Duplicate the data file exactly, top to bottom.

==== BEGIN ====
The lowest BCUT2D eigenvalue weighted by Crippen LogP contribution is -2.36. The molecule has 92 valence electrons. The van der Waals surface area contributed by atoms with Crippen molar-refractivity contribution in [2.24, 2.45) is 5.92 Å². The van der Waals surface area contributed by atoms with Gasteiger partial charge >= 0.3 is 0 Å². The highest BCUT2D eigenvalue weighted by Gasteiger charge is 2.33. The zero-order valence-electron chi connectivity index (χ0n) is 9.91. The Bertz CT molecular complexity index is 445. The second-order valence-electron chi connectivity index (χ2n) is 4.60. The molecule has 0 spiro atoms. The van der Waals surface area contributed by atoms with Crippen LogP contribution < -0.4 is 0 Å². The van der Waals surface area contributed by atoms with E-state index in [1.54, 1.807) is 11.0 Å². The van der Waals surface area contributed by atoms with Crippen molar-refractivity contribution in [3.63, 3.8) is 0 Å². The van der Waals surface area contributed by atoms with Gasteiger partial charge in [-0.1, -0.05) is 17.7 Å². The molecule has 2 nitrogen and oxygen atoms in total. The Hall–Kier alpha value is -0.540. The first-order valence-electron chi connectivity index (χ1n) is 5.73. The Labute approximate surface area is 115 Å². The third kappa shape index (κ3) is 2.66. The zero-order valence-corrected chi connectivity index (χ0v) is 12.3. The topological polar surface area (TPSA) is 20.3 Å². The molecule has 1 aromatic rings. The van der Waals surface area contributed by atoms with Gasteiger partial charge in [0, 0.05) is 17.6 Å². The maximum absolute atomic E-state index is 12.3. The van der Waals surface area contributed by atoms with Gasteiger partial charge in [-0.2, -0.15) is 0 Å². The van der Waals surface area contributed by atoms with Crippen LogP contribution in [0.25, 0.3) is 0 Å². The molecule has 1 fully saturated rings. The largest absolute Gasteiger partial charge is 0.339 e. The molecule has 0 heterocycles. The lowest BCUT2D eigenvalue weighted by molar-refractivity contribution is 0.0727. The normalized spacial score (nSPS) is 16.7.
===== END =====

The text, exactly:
The lowest BCUT2D eigenvalue weighted by Crippen LogP contribution is -2.36. The molecule has 92 valence electrons. The van der Waals surface area contributed by atoms with Crippen molar-refractivity contribution in [2.24, 2.45) is 5.92 Å². The van der Waals surface area contributed by atoms with Gasteiger partial charge >= 0.3 is 0 Å². The highest BCUT2D eigenvalue weighted by Gasteiger charge is 2.33. The zero-order valence-electron chi connectivity index (χ0n) is 9.91. The Bertz CT molecular complexity index is 445. The second-order valence-electron chi connectivity index (χ2n) is 4.60. The molecule has 0 spiro atoms. The van der Waals surface area contributed by atoms with Crippen LogP contribution < -0.4 is 0 Å². The van der Waals surface area contributed by atoms with E-state index in [1.54, 1.807) is 11.0 Å². The van der Waals surface area contributed by atoms with Crippen molar-refractivity contribution in [3.63, 3.8) is 0 Å². The van der Waals surface area contributed by atoms with Gasteiger partial charge in [-0.1, -0.05) is 17.7 Å². The molecule has 2 nitrogen and oxygen atoms in total. The Hall–Kier alpha value is -0.540. The first-order valence-electron chi connectivity index (χ1n) is 5.73. The Labute approximate surface area is 115 Å². The third kappa shape index (κ3) is 2.66. The zero-order valence-corrected chi connectivity index (χ0v) is 12.3. The topological polar surface area (TPSA) is 20.3 Å². The molecule has 1 aromatic rings. The van der Waals surface area contributed by atoms with Gasteiger partial charge in [0, 0.05) is 17.6 Å². The maximum absolute atomic E-state index is 12.3. The van der Waals surface area contributed by atoms with Gasteiger partial charge in [-0.2, -0.15) is 0 Å². The van der Waals surface area contributed by atoms with Crippen LogP contribution in [0.25, 0.3) is 0 Å². The molecule has 1 fully saturated rings. The largest absolute Gasteiger partial charge is 0.339 e. The molecule has 0 heterocycles. The lowest BCUT2D eigenvalue weighted by molar-refractivity contribution is 0.0727. The normalized spacial score (nSPS) is 16.7.